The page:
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Exercise study to benefit cancer patients

Tuesday 23 February 2021

A new research project funded by the PA Research Foundation will bring the numerous benefits of exercise for people diagnosed with cancer directly into patients' homes.

Led by Dr Elise Gane, the research project entitled; Delivering supervised group exercise to patients with cancer via telehealth: an implementation study, will recruit patients to a 12-week personalised exercise program undertaken in their own homes through the telehealth Virtual Clinic platform.

Dr Elise Gane alongside her colleague Jocelyn Foo

Cancer patients can gain several benefits from regular exercise, including counteracting side effects from cancer treatment such as fatigue and nausea, regaining muscle mass, maintaining body weight, and improved mental health.

The program will be offered to people with cancer who are undergoing or have completed treatment, using basic exercise equipment and guidance by an experienced physiotherapist all due to PA Research Foundation funding.

Patients who are involved in the study will have the chance to engage in two exercise classes a week for 12 weeks through Virtual Clinic, where normally in person clinics only offer the choice of one session a week for 12 weeks, or two sessions a week for 6 weeks.

"Exercising safely is a key priority, so we seek medical clearance from the participant's oncology doctors, to ensure from a cardiovascular and body systems point of view the person will be able to exercise," Dr Gane said.

"A lot of patients report engaging in exercise feels like the one thing they can control as a part of their cancer treatment journey. It can help give them structure, but it also can help connect them with other people in similar circumstances, and certainly, group-based programs work really well that way, providing a peer support network for people with cancer.

"Telehealth has an extra benefit for patients with a history of cancer because a number of those patients can have low immunity, so reducing their need to be out and about in the community and at a hospital is something that we're looking to do for their own health as well."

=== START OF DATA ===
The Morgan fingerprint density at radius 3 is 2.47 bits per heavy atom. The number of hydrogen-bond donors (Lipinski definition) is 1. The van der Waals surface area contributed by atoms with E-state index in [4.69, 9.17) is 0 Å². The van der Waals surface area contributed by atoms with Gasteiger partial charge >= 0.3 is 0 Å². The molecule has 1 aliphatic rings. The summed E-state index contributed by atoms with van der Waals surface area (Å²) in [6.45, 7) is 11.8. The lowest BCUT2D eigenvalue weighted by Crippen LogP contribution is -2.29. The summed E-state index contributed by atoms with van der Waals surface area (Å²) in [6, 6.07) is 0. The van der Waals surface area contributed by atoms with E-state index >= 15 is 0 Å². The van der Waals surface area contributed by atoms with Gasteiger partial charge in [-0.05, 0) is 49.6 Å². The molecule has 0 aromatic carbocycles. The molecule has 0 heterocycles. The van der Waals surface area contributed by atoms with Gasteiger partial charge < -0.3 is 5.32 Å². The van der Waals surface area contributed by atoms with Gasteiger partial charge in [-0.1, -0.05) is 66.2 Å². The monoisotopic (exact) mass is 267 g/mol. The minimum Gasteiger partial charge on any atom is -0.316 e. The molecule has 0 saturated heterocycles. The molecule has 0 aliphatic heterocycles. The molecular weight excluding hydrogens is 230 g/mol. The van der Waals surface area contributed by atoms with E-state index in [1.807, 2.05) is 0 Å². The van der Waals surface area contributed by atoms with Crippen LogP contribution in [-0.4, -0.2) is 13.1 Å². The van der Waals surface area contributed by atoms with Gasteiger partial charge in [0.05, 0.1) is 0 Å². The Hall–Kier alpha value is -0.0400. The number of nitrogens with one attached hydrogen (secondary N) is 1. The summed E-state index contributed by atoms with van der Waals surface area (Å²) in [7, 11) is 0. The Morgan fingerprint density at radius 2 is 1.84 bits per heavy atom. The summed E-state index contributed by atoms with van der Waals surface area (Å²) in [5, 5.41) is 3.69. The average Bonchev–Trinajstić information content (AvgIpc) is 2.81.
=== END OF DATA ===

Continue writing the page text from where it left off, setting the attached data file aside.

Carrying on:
While helping people through their cancer treatment and recovery, researchers will collate feedback from patients and other stakeholders to demonstrate the effectiveness of the telehealth model, so that more patients can benefit in the long term.

"We already know from our previous research about our exercise program, that coming in-person can cause issues for patients and their families, around parking, getting time off work and the restrictive timing of the classes on offer," Dr Gane said.

"Through this current study, we are going to be looking at a number of different angles around the project to get some extra information about things like that.

"We also want to look at costs from a patient and an organisation perspective, to have a better idea of how we can make it sustainable."

Ultimately the research team believe the telehealth exercise model can benefit patients not only in the cities but all over the country.

"We know patients in regional and rural areas have poorer health outcomes compared to people living in metropolitan areas," Dr Gane said.

"As a tertiary hospital, we have specialist cancer services and our physios are highly skilled in this area so having their services available via telehealth will benefit more people across the state.

"A lot of our patients who we treat at PA also go home to regional and remote communities, so having that connection back to the hospital where their cancer care was undertaken can be really reassuring for them."

Dr Gane said its important people diagnosed with cancer know exercise can and should be a part of their cancer journey.

"Exercise definitely needs to be a part of cancer treatment, cancer recovery, ongoing life with, and after cancer. There are many benefits to engaging in exercise, you can be fitter, stronger, and feel better. You feel less tired, so are more able to engage in work or social activities with family and friends," she said.

"Having cancer and undergoing treatment can really impact your usual routine, and exercising can give you back a sense of control."

Dr Gane said the PA Research Foundation's donors have empowered the organisation to support a wide range of health research.

"The donors to the PA Research Foundation do an amazing job in allowing the foundation to support projects here at PA that are really trying to make a difference to patient outcomes," Dr Gane said.

"The funding from PA Foundation enables us to try different ideas, different ways of approaching problems and different ways of bringing models of care to patients so we can try to use these potential solutions to overcome the barriers that we know are there."

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